The prevalence rates reported from some other countries are widely varying. In Canada, as a result of a 2-year follow-up study, To et al. reported a 46% prevalence of all kinds of developmental disorders in children aged 1-5 years (28). In another study, motor performance of 100 Dutch children, aged 0-12 months was measured using the normative cut-off points of the Alberta Infant Motor Scale (AIMS), which was originally produced in Canada. In this study, 17-29% of the children showed motor developmental delays by the reference values (13). The mean percentile score of the Dutch children was 28.8 (± 22.9, range 1-85). The percentile scores of this group were significantly lower than the Canadian norm population (P < 0.001), whereby 75% of the Dutch children scored below the 50th percentile. These lower scores were not explained by gender, racial differences or congenital disorders and observed in all age groups. The authors concluded that new reference values should be defined on the AIMS test for the age group of 0-12 months for Dutch children. They recommended determining new normative data in all other European countries. Although they considered only motor developmental delays and the age range of children was nearly the same of ours, their result was not consistent with ours in different figures for delays. Besides, the authors assumed that using the original Canadian cut-off points resulted in rather high figures for developmental delays in Dutch children, our study showed the opposite regarding the Infanib test.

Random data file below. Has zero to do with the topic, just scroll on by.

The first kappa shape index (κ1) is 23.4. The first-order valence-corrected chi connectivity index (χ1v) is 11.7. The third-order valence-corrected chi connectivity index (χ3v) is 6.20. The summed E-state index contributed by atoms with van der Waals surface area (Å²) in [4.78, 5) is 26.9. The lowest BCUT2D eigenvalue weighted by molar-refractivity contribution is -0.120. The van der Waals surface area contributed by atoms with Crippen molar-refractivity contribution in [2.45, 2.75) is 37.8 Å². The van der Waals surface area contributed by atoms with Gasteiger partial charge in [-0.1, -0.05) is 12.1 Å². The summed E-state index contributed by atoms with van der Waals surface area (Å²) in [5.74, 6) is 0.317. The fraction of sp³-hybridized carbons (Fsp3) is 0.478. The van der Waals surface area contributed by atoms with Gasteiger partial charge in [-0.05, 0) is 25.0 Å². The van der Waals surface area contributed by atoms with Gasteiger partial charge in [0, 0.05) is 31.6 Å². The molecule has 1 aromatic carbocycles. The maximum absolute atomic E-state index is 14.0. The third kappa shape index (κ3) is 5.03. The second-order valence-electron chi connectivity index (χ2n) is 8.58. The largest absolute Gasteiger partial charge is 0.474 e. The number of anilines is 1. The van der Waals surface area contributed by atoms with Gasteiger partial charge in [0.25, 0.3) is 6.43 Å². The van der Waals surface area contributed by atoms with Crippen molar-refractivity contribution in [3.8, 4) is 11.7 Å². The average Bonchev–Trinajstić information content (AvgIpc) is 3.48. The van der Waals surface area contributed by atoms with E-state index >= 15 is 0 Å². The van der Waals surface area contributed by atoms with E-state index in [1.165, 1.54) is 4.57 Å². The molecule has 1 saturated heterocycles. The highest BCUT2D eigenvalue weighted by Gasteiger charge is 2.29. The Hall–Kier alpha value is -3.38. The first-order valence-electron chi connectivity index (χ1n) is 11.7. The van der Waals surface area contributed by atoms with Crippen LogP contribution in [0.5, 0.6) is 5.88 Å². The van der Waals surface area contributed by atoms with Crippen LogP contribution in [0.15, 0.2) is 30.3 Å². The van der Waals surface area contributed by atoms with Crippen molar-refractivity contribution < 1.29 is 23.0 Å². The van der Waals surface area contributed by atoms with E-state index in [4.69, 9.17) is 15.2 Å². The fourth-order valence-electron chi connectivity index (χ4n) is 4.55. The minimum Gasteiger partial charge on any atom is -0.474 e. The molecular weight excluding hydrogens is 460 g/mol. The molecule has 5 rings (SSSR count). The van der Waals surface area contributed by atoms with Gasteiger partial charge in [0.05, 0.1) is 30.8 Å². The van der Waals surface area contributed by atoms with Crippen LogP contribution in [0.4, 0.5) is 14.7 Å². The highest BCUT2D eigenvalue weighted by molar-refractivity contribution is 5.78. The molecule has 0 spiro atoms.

The World Health Organization Regional office for Europe indicated prevalence rates of up to 10% for neurodevelopment disorders in Eastern Europe and post-soviet republics (29). Unfortunately, there is limited information regarding the prevalence of neurodevelopmental delays in nonindustrialized countries. In Colombia, the Colombian National Neuro-epidemiological Study found a 46.1% prevalence of neurodevelopmental disorders in a multiregional survey conducted on children younger than seven years (30), while two other Colombian studies found prevalence rates of 18.6% and 30.8% for combined NDD, respectively (6).

Other studies reported such wide rates as 6% neurological impairment in children in Kenya (18), 9.4% abnormal development rate and 2.1% fine and gross motor problems in two year-old children in Georgia (7), and 26% disability in 2 year-old children in some very low-income areas in India (31). In Iran like many other developing countries, studies on developmental status of children are very few and the results are different from other studies around the world. In a study performed on 7500 children aged 1 month to 3 years in Tehran, a 1.87% rate of motor development delays was determined (32). Kowsarian showed a 12.3 % rate of developmental concerns in children younger than 6 years in Sari, using the PEDS questionnaire (33). In another study on 0-2 year-old infants in Tehran, a prevalence rate of 15-22% was found for global developmental delays (34).

Such discrepancies in results and a wide range of prevalence rates even in similar populations, might be due to: underestimation relied on parental reporting (1, 35), different interpretations of the word 'delay' by parents with different cultural backgrounds (36), using different criteria for identification of developmental problems in different studies, underestimation due to delay between the onset of symptoms and diagnosis of developmental problems in cases where the latter is considered as inclusion criteria for the research, and underestimation because of limited provision of developmental assessments in primary care settings (1), different methodologies (longitudinal vs. cross-sectional), different sample size and selection criteria (6).